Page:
Cocktail Party Economics Analysis

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Eveline Adomait and Richard Maranta, in their book titled “Cocktail Party Economics” (CPE), discuss certain conditions or characteristics which contribute towards the efficiency of competitive markets. For instance, a well-functioning free market which allows individuals to buy or sell what they want with the available methods that work best for them typifies the concept of freedom. This freedom to buy and sell leads to economic efficiency/surplus (Adomait & Maranta, 2012, p. 111 & 130). Such free markets force supply (marginal cost) to equal demand (marginal benefits) at the market price (Adomait & Maranta, 2012, p. 107), and the price must match the personal benefit of consuming the product (Adomait & Maranta, 2012, p. 108). These conditions…show more content…
This is an example for an instance where the market outcome is less than efficient. Further examples can be found in chapter 11 of Cocktail Party Economics, where the authors have given “five general categories of problems that lead to market failure” or inefficiency i.e.: the market doesn’t have enough players in it, market activity produces either positive or negative spillover effects not taken into account by decision makers, property rights are either unclear or unenforceable, governments change the price or quantity of something, and some market participants know more than others about what is really going on (Adomait & Maranta, 2012, p. 130). A perfectly functioning competitive market is efficient. However it is unlikely that market outcomes are equitable.…show more content…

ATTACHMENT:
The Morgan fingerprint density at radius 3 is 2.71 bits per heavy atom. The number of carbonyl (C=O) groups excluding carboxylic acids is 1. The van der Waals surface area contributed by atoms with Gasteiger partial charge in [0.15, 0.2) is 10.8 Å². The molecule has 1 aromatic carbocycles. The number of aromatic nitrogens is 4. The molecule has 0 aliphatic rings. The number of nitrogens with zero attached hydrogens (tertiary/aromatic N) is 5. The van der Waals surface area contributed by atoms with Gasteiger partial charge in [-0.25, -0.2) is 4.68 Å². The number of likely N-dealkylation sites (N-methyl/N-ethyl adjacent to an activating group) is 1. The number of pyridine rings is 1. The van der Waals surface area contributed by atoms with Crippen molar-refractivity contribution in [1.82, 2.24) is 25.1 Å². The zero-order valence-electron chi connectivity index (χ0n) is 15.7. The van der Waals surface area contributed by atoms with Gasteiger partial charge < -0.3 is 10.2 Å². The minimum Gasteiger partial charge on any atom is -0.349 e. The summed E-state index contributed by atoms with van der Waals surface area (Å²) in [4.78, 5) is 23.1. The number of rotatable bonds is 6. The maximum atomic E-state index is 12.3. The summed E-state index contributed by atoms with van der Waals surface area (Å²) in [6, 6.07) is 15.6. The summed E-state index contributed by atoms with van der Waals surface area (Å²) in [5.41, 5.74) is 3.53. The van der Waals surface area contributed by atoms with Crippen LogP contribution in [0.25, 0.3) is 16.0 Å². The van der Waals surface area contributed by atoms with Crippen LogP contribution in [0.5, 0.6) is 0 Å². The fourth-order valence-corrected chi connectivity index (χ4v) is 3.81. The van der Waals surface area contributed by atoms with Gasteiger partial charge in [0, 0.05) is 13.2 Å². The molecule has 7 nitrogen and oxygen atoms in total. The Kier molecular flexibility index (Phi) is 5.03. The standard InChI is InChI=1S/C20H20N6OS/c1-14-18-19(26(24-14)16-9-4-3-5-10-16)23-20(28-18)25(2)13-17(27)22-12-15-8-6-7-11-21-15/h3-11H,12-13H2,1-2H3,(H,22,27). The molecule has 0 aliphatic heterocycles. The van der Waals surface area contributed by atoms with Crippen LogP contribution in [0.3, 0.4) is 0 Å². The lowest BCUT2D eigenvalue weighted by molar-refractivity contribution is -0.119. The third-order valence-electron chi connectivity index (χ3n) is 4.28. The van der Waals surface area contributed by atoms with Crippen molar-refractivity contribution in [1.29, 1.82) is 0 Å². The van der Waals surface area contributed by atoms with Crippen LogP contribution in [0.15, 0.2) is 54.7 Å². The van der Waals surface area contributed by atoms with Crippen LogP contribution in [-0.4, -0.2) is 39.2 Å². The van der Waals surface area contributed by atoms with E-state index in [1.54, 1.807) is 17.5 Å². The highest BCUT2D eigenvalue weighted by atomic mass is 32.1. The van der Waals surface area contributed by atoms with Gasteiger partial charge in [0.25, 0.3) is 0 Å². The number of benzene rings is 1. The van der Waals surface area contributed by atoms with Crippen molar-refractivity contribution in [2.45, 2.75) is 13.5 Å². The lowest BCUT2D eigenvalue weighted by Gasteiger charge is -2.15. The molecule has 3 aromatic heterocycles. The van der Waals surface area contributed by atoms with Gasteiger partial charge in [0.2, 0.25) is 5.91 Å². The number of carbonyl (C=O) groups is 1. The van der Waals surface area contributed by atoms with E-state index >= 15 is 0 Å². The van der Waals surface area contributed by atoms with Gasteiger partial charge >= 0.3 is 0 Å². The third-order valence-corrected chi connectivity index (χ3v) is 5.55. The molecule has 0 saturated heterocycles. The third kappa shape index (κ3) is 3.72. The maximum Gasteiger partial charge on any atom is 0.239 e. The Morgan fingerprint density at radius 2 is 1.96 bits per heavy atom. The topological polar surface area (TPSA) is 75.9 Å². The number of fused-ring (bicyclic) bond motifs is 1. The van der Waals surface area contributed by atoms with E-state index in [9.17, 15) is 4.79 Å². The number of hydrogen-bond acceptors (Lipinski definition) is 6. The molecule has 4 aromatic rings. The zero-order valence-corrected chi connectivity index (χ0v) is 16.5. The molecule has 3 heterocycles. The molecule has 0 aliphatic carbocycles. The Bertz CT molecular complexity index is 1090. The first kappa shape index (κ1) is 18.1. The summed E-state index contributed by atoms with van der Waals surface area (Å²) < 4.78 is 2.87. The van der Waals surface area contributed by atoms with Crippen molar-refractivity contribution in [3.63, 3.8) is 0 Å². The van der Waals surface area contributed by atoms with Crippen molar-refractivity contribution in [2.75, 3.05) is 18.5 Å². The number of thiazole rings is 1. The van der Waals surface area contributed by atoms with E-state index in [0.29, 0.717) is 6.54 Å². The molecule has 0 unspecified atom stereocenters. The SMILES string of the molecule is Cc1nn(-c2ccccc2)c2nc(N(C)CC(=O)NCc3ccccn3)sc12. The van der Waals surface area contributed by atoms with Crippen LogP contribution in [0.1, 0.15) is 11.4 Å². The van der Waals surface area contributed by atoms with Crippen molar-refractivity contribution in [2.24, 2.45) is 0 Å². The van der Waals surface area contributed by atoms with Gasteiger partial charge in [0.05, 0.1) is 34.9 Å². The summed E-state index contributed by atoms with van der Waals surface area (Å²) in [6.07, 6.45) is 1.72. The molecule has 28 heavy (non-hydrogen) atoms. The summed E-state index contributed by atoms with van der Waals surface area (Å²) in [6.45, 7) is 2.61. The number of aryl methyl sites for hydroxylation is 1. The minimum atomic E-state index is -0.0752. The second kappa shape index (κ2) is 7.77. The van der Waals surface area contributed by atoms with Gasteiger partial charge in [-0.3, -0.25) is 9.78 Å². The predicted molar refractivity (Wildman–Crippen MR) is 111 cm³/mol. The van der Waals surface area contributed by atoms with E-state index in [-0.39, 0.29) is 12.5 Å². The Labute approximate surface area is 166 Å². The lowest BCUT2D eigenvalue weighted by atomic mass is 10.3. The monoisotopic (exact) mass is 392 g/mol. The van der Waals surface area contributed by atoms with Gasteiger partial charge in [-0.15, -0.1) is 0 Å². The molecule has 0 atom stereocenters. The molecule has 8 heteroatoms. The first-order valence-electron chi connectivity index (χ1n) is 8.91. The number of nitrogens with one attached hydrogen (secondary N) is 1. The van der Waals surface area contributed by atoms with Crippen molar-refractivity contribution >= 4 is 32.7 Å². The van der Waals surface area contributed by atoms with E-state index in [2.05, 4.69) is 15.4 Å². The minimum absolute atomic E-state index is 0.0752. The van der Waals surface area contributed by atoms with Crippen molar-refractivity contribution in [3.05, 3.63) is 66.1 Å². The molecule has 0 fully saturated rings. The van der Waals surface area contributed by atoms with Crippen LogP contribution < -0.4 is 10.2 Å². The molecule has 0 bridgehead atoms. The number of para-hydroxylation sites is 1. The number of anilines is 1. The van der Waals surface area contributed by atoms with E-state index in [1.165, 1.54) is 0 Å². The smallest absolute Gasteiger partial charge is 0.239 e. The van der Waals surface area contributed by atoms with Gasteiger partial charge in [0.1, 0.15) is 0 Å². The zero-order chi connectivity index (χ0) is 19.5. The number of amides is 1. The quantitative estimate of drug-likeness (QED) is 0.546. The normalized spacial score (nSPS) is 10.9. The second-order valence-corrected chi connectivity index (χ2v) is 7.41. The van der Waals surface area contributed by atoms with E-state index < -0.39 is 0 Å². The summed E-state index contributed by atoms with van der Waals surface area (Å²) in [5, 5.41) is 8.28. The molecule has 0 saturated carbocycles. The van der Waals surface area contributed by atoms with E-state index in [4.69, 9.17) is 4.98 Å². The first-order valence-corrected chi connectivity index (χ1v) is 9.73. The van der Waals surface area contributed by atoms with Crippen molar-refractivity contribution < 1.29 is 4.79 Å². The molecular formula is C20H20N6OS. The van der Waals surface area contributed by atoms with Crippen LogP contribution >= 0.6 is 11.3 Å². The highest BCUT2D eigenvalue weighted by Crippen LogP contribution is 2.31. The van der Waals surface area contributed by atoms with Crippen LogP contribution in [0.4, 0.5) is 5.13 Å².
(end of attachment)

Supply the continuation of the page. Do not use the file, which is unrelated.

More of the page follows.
This would even out the human capital across rich and poor families, and would enable poor children to get ahead. However, mere equalization achieves very little. Both CPE and a publication by the Friedrich Ebert Foundation in Bulgaria, titled “Equity vs. Efficiency: possibilities to lessen the trade-off in social, employment and education policy in South-East Europe” provides useful insight into this issue. Children from disadvantaged families usually do not have the same opportunities as those children from wealthier families to receive quality education; and public funding never fully levels the playing field since rich families are able to invest more in their children’s education by buying into neighbourhoods with better schools or better extracurricular activities (Adomait & Maranta, 2012, p. 114). Because of the less fortunate children’s minimal education, they will find badly paid jobs and earn less as adults. As badly educated citizens, they will not have much power in the political process, and will not be able to influence spending decisions to improve public schools for their children. Therefore, governments must seek to broaden the opportunities of those citizens who are disadvantaged. According to the aforementioned publication by Friedrich Ebert Foundation, the realisation of an efficiency and equity trade-off in education could be obtained through several ways. Some of which are;
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